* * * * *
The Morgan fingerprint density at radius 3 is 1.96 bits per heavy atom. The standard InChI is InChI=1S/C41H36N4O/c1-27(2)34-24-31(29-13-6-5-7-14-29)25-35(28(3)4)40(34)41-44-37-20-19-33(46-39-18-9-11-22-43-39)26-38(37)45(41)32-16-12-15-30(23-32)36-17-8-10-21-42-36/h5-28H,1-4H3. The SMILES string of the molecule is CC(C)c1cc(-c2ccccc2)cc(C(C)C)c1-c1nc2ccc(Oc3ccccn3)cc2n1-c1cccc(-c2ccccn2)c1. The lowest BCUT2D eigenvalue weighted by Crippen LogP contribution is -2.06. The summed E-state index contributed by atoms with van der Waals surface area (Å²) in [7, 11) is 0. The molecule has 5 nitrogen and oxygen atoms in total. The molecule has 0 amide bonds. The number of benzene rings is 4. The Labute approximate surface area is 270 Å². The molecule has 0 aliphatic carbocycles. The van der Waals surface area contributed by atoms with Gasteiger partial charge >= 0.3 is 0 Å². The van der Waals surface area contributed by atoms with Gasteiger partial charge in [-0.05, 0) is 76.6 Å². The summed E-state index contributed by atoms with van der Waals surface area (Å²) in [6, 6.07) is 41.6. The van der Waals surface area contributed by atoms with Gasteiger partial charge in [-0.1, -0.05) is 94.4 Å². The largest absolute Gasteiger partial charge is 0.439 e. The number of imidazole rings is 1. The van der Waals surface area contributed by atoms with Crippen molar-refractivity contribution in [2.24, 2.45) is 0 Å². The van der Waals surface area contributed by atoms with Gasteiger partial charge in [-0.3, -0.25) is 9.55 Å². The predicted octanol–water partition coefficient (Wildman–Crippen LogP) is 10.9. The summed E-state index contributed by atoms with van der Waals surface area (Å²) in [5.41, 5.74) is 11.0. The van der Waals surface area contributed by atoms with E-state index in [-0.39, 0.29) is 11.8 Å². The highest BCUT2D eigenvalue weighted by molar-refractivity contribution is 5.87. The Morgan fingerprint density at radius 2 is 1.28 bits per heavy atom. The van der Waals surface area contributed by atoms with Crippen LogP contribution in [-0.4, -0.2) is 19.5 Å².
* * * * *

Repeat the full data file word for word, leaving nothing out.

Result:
The Morgan fingerprint density at radius 3 is 1.96 bits per heavy atom. The standard InChI is InChI=1S/C41H36N4O/c1-27(2)34-24-31(29-13-6-5-7-14-29)25-35(28(3)4)40(34)41-44-37-20-19-33(46-39-18-9-11-22-43-39)26-38(37)45(41)32-16-12-15-30(23-32)36-17-8-10-21-42-36/h5-28H,1-4H3. The SMILES string of the molecule is CC(C)c1cc(-c2ccccc2)cc(C(C)C)c1-c1nc2ccc(Oc3ccccn3)cc2n1-c1cccc(-c2ccccn2)c1. The lowest BCUT2D eigenvalue weighted by Crippen LogP contribution is -2.06. The summed E-state index contributed by atoms with van der Waals surface area (Å²) in [7, 11) is 0. The molecule has 5 nitrogen and oxygen atoms in total. The molecule has 0 amide bonds. The number of benzene rings is 4. The Labute approximate surface area is 270 Å². The molecule has 0 aliphatic carbocycles. The van der Waals surface area contributed by atoms with Gasteiger partial charge >= 0.3 is 0 Å². The van der Waals surface area contributed by atoms with Gasteiger partial charge in [-0.05, 0) is 76.6 Å². The summed E-state index contributed by atoms with van der Waals surface area (Å²) in [6, 6.07) is 41.6. The van der Waals surface area contributed by atoms with Gasteiger partial charge in [-0.1, -0.05) is 94.4 Å². The largest absolute Gasteiger partial charge is 0.439 e. The number of imidazole rings is 1. The van der Waals surface area contributed by atoms with Crippen molar-refractivity contribution in [2.24, 2.45) is 0 Å². The van der Waals surface area contributed by atoms with Gasteiger partial charge in [-0.3, -0.25) is 9.55 Å². The predicted octanol–water partition coefficient (Wildman–Crippen LogP) is 10.9. The summed E-state index contributed by atoms with van der Waals surface area (Å²) in [5.41, 5.74) is 11.0. The van der Waals surface area contributed by atoms with E-state index in [-0.39, 0.29) is 11.8 Å². The highest BCUT2D eigenvalue weighted by molar-refractivity contribution is 5.87. The Morgan fingerprint density at radius 2 is 1.28 bits per heavy atom. The van der Waals surface area contributed by atoms with Crippen LogP contribution in [-0.4, -0.2) is 19.5 Å².